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From Wikipedia, the free encyclopedia

Yosh Kawano (1953)
Yosh Kawano (1953)

Yosh Kawano (June 4, 1921 – June 25, 2018) was an American clubhouse manager for the Chicago Cubs baseball team who retired in 2008 and was known for his trademark white fishing hat. Kawano's long service and dedication to the team made him a part of Chicago Cubs team lore. A member of the Chicago Cubs Hall of Fame, he is honored by a plaque in the concourse of Wrigley Field (he was also honored as a member of the original Walk of Fame).[1][2]

Early career

Born in Washington state,[3] Kawano began working for the Cubs in 1935 as a spring training batboy.[4] He began working at Wrigley Field as a visiting clubhouse attendant in 1943.[4]

According to the June 3rd, 1943, issue of The Sporting News, Kawano's first baseball job was as batboy for the Chicago White Sox during their California spring training that season. This assignment brought him reprieve from an internment camp for Japanese citizens. Kawano had been interned at the Poston War Relocation Center in Arizona following the signing of Executive Order 9066.[5]

Later career

Kawano spent 65 years as a Cubs employee. He was stationed in the team's home clubhouse at Wrigley Field for many years until he was assigned again to the visitors' clubhouse in 1999.[4]

The Kawano clause and legacy

Reportedly, the contract for the sale of the Cubs from the Wrigley family to the Chicago Tribune in 1981 included a clause to guarantee Kawano a job for life with the Cubs. Former Cubs player and enshrined member of the Baseball Hall of Fame Ryne Sandberg has suggested that if the Cubs were ever to change the name of Wrigley Field, that the ballpark should be named Yosh Kawano Field.[6] Sandberg also thanked Kawano in his Hall of Fame induction speech.[7]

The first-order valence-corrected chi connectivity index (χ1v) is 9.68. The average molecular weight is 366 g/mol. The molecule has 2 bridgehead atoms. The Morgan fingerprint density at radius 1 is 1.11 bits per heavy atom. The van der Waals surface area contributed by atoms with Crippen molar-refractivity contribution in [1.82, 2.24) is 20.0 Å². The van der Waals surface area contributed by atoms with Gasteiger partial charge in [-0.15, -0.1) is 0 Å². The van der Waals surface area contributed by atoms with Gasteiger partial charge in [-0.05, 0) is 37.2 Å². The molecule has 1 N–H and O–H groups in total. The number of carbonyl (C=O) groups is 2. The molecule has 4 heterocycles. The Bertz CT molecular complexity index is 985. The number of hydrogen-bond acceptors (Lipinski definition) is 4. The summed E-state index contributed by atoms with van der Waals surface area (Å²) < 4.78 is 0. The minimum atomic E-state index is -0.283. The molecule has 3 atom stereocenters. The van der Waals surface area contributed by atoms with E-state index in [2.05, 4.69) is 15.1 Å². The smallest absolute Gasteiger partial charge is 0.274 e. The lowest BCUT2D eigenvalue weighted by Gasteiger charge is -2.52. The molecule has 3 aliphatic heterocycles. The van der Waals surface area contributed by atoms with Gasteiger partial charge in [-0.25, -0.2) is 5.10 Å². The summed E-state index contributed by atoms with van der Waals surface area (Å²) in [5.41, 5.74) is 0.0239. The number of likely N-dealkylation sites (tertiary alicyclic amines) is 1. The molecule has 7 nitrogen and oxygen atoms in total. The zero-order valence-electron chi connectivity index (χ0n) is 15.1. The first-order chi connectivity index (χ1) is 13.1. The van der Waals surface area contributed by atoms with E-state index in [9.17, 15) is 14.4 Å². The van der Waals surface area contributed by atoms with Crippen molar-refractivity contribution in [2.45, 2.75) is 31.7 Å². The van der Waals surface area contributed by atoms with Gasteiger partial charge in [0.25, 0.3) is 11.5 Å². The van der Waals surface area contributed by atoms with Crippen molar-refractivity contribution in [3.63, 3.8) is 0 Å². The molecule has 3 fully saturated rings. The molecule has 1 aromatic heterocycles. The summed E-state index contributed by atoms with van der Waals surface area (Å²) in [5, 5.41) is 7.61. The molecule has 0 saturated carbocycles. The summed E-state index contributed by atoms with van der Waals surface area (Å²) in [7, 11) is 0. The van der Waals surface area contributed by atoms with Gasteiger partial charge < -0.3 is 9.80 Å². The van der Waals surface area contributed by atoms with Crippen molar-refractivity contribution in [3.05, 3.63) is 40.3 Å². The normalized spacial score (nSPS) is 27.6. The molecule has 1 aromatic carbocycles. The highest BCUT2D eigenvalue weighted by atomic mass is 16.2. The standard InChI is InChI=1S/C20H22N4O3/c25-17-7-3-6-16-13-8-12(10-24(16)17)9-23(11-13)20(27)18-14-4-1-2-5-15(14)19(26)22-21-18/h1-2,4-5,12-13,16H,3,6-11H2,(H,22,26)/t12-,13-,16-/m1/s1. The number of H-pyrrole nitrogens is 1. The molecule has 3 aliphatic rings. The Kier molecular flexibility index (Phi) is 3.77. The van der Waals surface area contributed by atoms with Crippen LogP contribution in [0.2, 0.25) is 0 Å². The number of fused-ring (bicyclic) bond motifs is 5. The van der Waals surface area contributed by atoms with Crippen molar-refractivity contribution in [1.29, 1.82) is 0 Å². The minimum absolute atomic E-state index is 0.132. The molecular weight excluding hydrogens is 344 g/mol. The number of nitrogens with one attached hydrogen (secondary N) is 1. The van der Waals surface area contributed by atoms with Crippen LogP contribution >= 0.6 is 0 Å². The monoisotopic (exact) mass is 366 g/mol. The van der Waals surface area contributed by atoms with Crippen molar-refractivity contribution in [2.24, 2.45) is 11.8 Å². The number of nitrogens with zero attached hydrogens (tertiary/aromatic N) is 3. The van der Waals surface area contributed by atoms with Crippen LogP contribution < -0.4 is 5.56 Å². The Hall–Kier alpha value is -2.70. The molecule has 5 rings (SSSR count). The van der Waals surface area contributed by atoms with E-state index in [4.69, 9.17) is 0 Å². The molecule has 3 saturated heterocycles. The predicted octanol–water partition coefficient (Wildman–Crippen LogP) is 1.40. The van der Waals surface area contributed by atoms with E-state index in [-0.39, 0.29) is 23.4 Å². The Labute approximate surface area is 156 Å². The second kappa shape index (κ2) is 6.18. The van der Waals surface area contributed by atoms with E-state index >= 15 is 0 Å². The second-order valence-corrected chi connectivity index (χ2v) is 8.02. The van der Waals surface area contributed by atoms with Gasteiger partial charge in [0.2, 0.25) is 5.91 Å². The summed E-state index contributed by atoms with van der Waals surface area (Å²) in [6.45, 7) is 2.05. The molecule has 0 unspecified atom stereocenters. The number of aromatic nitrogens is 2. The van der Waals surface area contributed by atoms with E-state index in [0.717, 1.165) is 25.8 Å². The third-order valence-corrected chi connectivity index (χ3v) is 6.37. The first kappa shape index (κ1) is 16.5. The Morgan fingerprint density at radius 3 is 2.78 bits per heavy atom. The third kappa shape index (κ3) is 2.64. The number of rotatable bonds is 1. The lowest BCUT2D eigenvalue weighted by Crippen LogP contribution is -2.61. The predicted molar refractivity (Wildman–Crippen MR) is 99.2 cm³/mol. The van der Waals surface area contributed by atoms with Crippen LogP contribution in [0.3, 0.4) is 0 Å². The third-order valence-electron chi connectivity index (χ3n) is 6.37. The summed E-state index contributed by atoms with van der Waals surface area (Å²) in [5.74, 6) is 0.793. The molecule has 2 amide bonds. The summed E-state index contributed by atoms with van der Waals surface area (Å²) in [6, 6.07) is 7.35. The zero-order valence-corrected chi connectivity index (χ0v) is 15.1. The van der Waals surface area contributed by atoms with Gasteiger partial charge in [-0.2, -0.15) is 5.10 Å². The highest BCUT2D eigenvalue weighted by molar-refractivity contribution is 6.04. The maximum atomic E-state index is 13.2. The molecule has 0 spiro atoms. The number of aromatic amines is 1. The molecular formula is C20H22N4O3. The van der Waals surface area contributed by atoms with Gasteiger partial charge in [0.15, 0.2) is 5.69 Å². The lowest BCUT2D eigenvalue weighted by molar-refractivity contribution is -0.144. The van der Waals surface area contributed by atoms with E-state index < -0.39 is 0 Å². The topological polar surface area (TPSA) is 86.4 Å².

On June 16, 2008, Kawano donated his trademark fishing hat to the Baseball Hall of Fame in Cooperstown, New York.[8]

On Thursday, June 26, 2008, it was announced that Yosh Kawano would be retiring at the conclusion of the 2008 season. Kawano joined Cubs' Hall of Famer Billy Williams as guest conductor for "Take Me Out To the Ballgame" during the 7th inning stretch of the Cubs-Orioles game on June 26, 2008, a game which the Cubs lost 11–4 to the Baltimore Orioles.

On July 14, 2009, the Chicago Sun-Times reported that two weeks earlier security guards had ejected Kawano from Wrigley Field. The action was allegedly taken to protect Kawano, who was visiting friends there when he was escorted from the park. According to the Sun-Times: "Cubs executives did not know of the incident and said they will contact Kawano directly 'to let Yosh know he is always welcome,' senior vice president Michael Lufrano said."[9]

In all, Kawano worked under 37 Cubs managers, 12 general managers and two owners.[4]


Kawano's brother, Nobu Kawano, was clubhouse manager for the Los Angeles Dodgers from 1959 to 1991.[10]


Kawano died on June 25, 2018, at a nursing home in Los Angeles, California, of complications from Parkinson's disease.[4]


  1. ^ "Cubs". Retrieved 2021-11-24.
  2. ^ "Cubs to unveil updated Walk of Fame". 2002-04-02. Archived from the original on 2007-09-29. Retrieved 2008-06-25.
  3. ^ Patrick M. O'Connell. "Baseball-loving brothers, now in 90s, were indispensable to Cubs, Dodgers for decades". Chicago Tribune. Retrieved 2021-11-24.{{cite web}}: CS1 maint: multiple names: authors list (link)
  4. ^ a b c d e Paul Sullivan. "Longtime Cubs clubhouse attendant Yosh Kawano, 'the king of Wrigley Field' dies at 97". Chicago Tribune. Retrieved 2021-11-24.
  5. ^ "Japanese American Internee Data File: Yosh Kawano". National Archives and Records Administration. Retrieved 2019-08-18.
  6. ^ Ryne Sandberg (2005-04-05). "Vote of confidence". Yahoo! Sports. Retrieved 2008-06-25.
  7. ^ "Ryne Sandberg's Hall-of-Fame Induction Speech". 2005-07-31. Retrieved 2008-06-25.
  8. ^ Bruce Markusen (2008-06-16). "Kawano donates hat to Hall of Fame". Retrieved 2008-07-12.
  9. ^ Ginnetti, Toni (July 14, 2009). "Embarrassed Yosh Kawano thrown out of Wrigley Field". Chicago Sun-Times.
  10. ^ "From internment camp to Dodgers and Cubs clubhouses, these brothers became part of baseball history". Los Angeles Times. 25 May 2016. Retrieved 2021-11-24.
This page was last edited on 2 October 2022, at 03:21
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